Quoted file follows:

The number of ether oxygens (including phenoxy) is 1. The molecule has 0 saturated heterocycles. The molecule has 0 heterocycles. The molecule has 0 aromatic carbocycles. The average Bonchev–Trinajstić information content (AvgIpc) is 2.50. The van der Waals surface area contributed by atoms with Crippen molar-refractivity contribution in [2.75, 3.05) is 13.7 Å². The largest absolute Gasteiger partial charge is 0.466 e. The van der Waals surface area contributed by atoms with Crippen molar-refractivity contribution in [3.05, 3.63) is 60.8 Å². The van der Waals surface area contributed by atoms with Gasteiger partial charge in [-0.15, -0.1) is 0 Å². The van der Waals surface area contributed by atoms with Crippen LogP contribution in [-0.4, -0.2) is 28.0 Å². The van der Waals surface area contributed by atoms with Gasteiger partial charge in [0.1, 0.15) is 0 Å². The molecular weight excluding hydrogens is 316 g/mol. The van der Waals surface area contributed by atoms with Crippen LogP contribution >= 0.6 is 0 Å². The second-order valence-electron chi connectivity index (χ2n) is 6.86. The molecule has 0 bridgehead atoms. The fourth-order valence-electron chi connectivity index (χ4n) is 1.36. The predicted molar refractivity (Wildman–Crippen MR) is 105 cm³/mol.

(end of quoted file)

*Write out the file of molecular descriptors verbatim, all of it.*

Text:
The number of ether oxygens (including phenoxy) is 1. The molecule has 0 saturated heterocycles. The molecule has 0 heterocycles. The molecule has 0 aromatic carbocycles. The average Bonchev–Trinajstić information content (AvgIpc) is 2.50. The van der Waals surface area contributed by atoms with Crippen molar-refractivity contribution in [2.75, 3.05) is 13.7 Å². The largest absolute Gasteiger partial charge is 0.466 e. The van der Waals surface area contributed by atoms with Crippen molar-refractivity contribution in [3.05, 3.63) is 60.8 Å². The van der Waals surface area contributed by atoms with Gasteiger partial charge in [-0.15, -0.1) is 0 Å². The van der Waals surface area contributed by atoms with Crippen LogP contribution in [-0.4, -0.2) is 28.0 Å². The van der Waals surface area contributed by atoms with Gasteiger partial charge in [0.1, 0.15) is 0 Å². The molecular weight excluding hydrogens is 316 g/mol. The van der Waals surface area contributed by atoms with Crippen LogP contribution >= 0.6 is 0 Å². The second-order valence-electron chi connectivity index (χ2n) is 6.86. The molecule has 0 bridgehead atoms. The fourth-order valence-electron chi connectivity index (χ4n) is 1.36. The predicted molar refractivity (Wildman–Crippen MR) is 105 cm³/mol.